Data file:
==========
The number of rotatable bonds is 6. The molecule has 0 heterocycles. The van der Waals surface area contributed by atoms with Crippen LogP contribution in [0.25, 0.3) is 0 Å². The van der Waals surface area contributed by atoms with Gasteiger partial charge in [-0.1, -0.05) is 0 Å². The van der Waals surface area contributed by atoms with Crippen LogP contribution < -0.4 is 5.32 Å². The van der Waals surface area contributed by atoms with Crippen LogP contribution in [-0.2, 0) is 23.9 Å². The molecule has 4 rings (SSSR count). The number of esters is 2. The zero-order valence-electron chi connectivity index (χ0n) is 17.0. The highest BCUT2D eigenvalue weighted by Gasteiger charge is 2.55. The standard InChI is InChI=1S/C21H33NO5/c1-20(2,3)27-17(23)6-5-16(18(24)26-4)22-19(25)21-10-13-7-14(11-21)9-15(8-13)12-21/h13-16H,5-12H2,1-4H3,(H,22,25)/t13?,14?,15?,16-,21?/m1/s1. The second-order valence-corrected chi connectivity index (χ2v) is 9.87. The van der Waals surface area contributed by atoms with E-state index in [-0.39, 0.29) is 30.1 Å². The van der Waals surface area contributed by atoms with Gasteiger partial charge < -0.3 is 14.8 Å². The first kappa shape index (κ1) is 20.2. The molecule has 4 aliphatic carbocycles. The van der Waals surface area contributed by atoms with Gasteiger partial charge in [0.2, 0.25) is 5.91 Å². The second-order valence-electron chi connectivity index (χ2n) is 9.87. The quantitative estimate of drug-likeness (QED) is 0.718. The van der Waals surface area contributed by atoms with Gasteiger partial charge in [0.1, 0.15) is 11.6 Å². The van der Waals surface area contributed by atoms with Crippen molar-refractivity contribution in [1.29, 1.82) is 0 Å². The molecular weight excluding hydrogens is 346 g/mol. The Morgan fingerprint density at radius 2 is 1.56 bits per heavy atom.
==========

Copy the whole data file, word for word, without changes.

The number of rotatable bonds is 6. The molecule has 0 heterocycles. The van der Waals surface area contributed by atoms with Crippen LogP contribution in [0.25, 0.3) is 0 Å². The van der Waals surface area contributed by atoms with Gasteiger partial charge in [-0.1, -0.05) is 0 Å². The van der Waals surface area contributed by atoms with Crippen LogP contribution < -0.4 is 5.32 Å². The van der Waals surface area contributed by atoms with Crippen LogP contribution in [-0.2, 0) is 23.9 Å². The molecule has 4 rings (SSSR count). The number of esters is 2. The zero-order valence-electron chi connectivity index (χ0n) is 17.0. The highest BCUT2D eigenvalue weighted by Gasteiger charge is 2.55. The standard InChI is InChI=1S/C21H33NO5/c1-20(2,3)27-17(23)6-5-16(18(24)26-4)22-19(25)21-10-13-7-14(11-21)9-15(8-13)12-21/h13-16H,5-12H2,1-4H3,(H,22,25)/t13?,14?,15?,16-,21?/m1/s1. The second-order valence-corrected chi connectivity index (χ2v) is 9.87. The van der Waals surface area contributed by atoms with E-state index in [-0.39, 0.29) is 30.1 Å². The van der Waals surface area contributed by atoms with Gasteiger partial charge < -0.3 is 14.8 Å². The first kappa shape index (κ1) is 20.2. The molecule has 4 aliphatic carbocycles. The van der Waals surface area contributed by atoms with Gasteiger partial charge in [0.2, 0.25) is 5.91 Å². The second-order valence-electron chi connectivity index (χ2n) is 9.87. The quantitative estimate of drug-likeness (QED) is 0.718. The van der Waals surface area contributed by atoms with Gasteiger partial charge in [0.1, 0.15) is 11.6 Å². The van der Waals surface area contributed by atoms with Crippen molar-refractivity contribution in [1.29, 1.82) is 0 Å². The molecular weight excluding hydrogens is 346 g/mol. The Morgan fingerprint density at radius 2 is 1.56 bits per heavy atom.